Yet, as Preciado once explained, “This work could have been totally lost.” Thanks to shows like the one currently presented in Montreal, BÃ¶ttner’s work will likely remain immemorial. Below is a glimpse into BÃ¶ttner’s life and art.
“I am an exhibitionist and I like it”
Many artists do their work in private, toiling in their studios and only showing their work once it is finished. This was not the case for BÃ¶ttner, who created his art in the public eye, breaking down the divisions between performance art, dance and painting. âIn some ways I’m an exhibitionist and I like it. I take advantage of it, âBÃ¶ttner said in a documentary from the 80s. “But I wasn’t always an exhibitionist, it came about because of my disability.”
BÃ¶ttner was given the name Ernst Lorenz BÃ¶ttner when he was born in 1959 in Punta Arenas, Chile, to a German family. (In Preciado’s writings, the pronouns he / he is used in reference to the artist’s childhood; he / she is applied to BÃ¶ttner’s years in art school, as the artist was beginning to make the transition; and she / she is invoked in the descriptions of the years after.) At the age of 8, he saw a bird’s nest on top of an electricity pylon and tried to climb the structure to achieve it. He fell on the way down and the electricity forced the doctors to amputate both arms below the shoulder. Although he underwent a series of plastic surgery operations starting in 1973, when he moved to the West German town of Lichtenau with his mother, he never opted for prosthetic arms.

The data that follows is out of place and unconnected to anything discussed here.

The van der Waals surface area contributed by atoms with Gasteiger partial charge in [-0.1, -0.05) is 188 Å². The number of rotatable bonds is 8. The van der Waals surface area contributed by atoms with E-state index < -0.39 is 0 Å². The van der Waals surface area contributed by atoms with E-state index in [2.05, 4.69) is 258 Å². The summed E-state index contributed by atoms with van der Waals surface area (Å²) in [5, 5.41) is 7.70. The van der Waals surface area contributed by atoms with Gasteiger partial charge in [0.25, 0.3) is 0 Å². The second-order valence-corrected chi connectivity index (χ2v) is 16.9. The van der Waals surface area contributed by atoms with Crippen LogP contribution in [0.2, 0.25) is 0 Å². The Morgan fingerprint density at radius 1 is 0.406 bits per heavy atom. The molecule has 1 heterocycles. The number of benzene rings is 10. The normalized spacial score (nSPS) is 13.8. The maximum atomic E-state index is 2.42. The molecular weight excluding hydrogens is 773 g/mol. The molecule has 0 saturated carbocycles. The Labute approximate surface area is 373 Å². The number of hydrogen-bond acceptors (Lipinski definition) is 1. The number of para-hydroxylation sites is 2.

When he started attending the Kassel School of Arts, BÃ¶ttner began to explore what can be called disability. He / she took the name of Lorenza, “affirming an openly transgender female position”, as Preciado wrote in the South trial. After a teacher told him that he / she was a ‘walking performance’, in a comment that might be perceived as condescending, BÃ¶ttner started a series of photographs from 1983 titled ‘Face Art’, in which he / she appeared in front of the camera with make-up that altered the artist’s face, giving certain features a distended or particularly bony appearance. In some cases, the makeup had made BÃ¶ttner’s face appear confrontational, even threatening; in other cases, it softens the artist’s sometimes sad expressions. He / she graduated from the Kassel School of Arts in 1984 with a thesis titled âBehindert? “Or” Disabled? “